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There was a young man, sitting at the elbow of the little crest-fallen fellow, with a round clerical curl, which tokened him to be a son of the church. Hav. ing silently awaited the full time for a rally, if any spirit of resurrection had been left in the fallen hero, and none such appearing, he addressed himself to the challenger with an air so modest, but withal so impressive, that it was impossible not to be prejudiced in his favour, before he opened his cause.
• I cannot wonder,' said he, • if the gentleman who has challenged us to produce a parallel to any one of the great names he has enumerated, finds us unprepared with any living rival to those illustrious characters: their fame, though the age in which they lived did not always appreciate it as it ought, hath yet been rising day by day in the esteem of posterity, till time hath stampt a kind of sacredness upon it, which it would now be a literary impiety to blaspheme. There are some amongst those, whom their advocate bath named, I cannot speak or think of but with a reverence only short of idolatry. Not this nation only but all Europe hath been enlightened by their labours : the great principle of nature, the
which the whole system of the universe moves and gravitates, hath been developed and demonstrated by the penetrating, I had almost said the preternatural, powers of our immortal Newton. The ent race of philosophers can only be considered as his disciples; but they are disciples who do honour to their master : If the principle of gravitation be the grand desideratum of philosophy, the discovery is with him, the application, inferences and advantages of that discovery are with those who succeed him; and can we accuse the present age of being idle or unable to avail themselves of the ground he gave them? Let me remind you: that our present solar system is furnished with more planets than Newton knew; that our late observations upon the transit of the planet Venus were decisive for the proof and confirmation of his system : that we have circumnavigated the globe again and again; that we can boast the researches and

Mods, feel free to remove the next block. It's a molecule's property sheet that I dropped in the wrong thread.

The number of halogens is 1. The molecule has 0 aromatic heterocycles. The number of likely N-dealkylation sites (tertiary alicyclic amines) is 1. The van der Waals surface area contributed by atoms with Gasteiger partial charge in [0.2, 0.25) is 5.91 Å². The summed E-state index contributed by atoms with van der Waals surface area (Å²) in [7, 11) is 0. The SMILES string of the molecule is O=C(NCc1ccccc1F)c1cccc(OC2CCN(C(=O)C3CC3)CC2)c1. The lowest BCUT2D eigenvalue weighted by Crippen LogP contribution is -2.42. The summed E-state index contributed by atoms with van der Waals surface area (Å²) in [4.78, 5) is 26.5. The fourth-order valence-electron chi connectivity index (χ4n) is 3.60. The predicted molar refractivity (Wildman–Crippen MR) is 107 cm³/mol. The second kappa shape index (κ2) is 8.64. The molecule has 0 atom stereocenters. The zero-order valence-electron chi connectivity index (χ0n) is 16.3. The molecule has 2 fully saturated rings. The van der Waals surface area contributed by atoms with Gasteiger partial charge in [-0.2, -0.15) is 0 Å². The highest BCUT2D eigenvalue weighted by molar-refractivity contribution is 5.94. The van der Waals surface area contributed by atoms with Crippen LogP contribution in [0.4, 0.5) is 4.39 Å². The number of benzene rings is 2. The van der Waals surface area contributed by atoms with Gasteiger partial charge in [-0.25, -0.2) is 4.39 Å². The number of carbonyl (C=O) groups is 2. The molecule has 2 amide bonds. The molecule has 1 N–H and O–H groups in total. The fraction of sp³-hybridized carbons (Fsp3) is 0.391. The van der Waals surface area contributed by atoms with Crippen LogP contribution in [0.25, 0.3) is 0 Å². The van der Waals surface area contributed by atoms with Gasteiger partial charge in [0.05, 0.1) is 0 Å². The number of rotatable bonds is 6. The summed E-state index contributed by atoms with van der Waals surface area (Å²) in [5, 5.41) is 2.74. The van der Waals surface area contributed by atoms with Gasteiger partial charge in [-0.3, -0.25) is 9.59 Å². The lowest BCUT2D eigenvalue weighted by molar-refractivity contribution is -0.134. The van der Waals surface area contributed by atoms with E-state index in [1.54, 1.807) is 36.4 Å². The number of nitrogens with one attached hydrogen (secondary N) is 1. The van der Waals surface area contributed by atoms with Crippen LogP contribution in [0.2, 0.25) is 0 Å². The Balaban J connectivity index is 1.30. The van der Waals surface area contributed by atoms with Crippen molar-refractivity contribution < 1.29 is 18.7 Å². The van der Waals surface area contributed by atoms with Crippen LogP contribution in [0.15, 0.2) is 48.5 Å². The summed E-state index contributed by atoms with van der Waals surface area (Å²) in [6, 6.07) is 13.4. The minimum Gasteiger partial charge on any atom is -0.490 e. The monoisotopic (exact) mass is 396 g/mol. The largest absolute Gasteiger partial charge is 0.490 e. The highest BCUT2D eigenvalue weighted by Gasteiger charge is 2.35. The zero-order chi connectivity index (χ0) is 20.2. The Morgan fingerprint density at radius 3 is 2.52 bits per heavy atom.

discoveries of a Captain Cook, who, though he did not invent the compass, employed it as no man ever did, and left a map behind him, compared to which Sir Isaac Newton's was a sheet of nakedness and error: it is with gravitation therefore as with the loadstone; their powers have been discovered by our predecessors, but we have put them to their noblest uses.
• The venerable names of Bacon and Locke were, if I mistake not, mentioned in the same class with Newton, and though the learned gentleman could no doubt have made his selection more numerous, I doubt if he could have made it stronger, or more to the purpose of his own assertions.
• I have always regarded Bacon as the father of philosophy in this country, yet it is no breach of candour to observe, that the darkness of the age which he enlightened, affords a favourable contrast to set off the splendor of his talents : but do we, who applaud him, read him? Yet if such is our veneration for times long since gone by, why do we not? The fact is, intermediate wrilers have disseminated his original matter through more pleasing vehicles, and we concur, whether commendably or not, to put his volumes upon the superannuated list, allowing him however an unalienable compensation upon our praise, and reserving to ourselves a right of taking him from the shelf, whenever we are disposed to sink the merit of a more recent author by a comparison with him. I will not therefore disturb his venerable dust, but turn without further delay to the author of the Essay upon the Human Understanding.
• This essay, which professes to define every thing, as it arises or passes in the mind, must ultimately be compiled from observations of its author upon himself and within himself : before com. pare
the merit of this work therefore with the merit of any other man's work of our own immediate times, I must compare what it advances as general to mankind, with what I perceive within my particular self; and upon this reference, speaking only for an humble individual, I must own to my shame, that my understanding